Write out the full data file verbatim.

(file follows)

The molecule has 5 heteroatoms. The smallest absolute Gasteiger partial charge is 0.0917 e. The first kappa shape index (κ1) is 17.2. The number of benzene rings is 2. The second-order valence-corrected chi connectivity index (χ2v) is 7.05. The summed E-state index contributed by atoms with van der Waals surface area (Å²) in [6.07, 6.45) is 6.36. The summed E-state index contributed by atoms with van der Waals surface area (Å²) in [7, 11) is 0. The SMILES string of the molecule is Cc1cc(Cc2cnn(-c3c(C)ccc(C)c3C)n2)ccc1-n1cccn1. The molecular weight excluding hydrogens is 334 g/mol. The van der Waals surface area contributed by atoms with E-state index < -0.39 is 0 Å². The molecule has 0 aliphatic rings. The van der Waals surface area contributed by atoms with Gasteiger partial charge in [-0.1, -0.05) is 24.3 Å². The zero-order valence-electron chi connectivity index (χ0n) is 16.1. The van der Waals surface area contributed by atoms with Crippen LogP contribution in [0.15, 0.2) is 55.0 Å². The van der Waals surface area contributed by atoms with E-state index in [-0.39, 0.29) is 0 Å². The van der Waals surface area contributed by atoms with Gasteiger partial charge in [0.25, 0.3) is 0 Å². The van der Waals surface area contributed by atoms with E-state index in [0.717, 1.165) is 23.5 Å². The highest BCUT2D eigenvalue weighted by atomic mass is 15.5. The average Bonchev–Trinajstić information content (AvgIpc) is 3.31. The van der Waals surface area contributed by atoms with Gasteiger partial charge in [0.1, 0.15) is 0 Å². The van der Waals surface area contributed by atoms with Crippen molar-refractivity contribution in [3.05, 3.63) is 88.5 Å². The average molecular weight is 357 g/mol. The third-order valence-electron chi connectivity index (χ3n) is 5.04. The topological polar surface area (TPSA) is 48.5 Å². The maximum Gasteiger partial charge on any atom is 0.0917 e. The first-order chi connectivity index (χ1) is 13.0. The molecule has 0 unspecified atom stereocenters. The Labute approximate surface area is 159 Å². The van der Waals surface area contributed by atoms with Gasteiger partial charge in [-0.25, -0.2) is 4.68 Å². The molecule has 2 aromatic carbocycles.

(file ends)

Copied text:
The molecule has 5 heteroatoms. The smallest absolute Gasteiger partial charge is 0.0917 e. The first kappa shape index (κ1) is 17.2. The number of benzene rings is 2. The second-order valence-corrected chi connectivity index (χ2v) is 7.05. The summed E-state index contributed by atoms with van der Waals surface area (Å²) in [6.07, 6.45) is 6.36. The summed E-state index contributed by atoms with van der Waals surface area (Å²) in [7, 11) is 0. The SMILES string of the molecule is Cc1cc(Cc2cnn(-c3c(C)ccc(C)c3C)n2)ccc1-n1cccn1. The molecular weight excluding hydrogens is 334 g/mol. The van der Waals surface area contributed by atoms with E-state index < -0.39 is 0 Å². The molecule has 0 aliphatic rings. The van der Waals surface area contributed by atoms with Gasteiger partial charge in [-0.1, -0.05) is 24.3 Å². The zero-order valence-electron chi connectivity index (χ0n) is 16.1. The van der Waals surface area contributed by atoms with Crippen LogP contribution in [0.15, 0.2) is 55.0 Å². The van der Waals surface area contributed by atoms with E-state index in [-0.39, 0.29) is 0 Å². The van der Waals surface area contributed by atoms with Gasteiger partial charge in [0.25, 0.3) is 0 Å². The van der Waals surface area contributed by atoms with E-state index in [0.717, 1.165) is 23.5 Å². The highest BCUT2D eigenvalue weighted by atomic mass is 15.5. The average Bonchev–Trinajstić information content (AvgIpc) is 3.31. The van der Waals surface area contributed by atoms with Gasteiger partial charge in [0.1, 0.15) is 0 Å². The van der Waals surface area contributed by atoms with Crippen molar-refractivity contribution in [3.05, 3.63) is 88.5 Å². The average molecular weight is 357 g/mol. The third-order valence-electron chi connectivity index (χ3n) is 5.04. The topological polar surface area (TPSA) is 48.5 Å². The maximum Gasteiger partial charge on any atom is 0.0917 e. The first-order chi connectivity index (χ1) is 13.0. The molecule has 0 unspecified atom stereocenters. The Labute approximate surface area is 159 Å². The van der Waals surface area contributed by atoms with Gasteiger partial charge in [-0.25, -0.2) is 4.68 Å². The molecule has 2 aromatic carbocycles.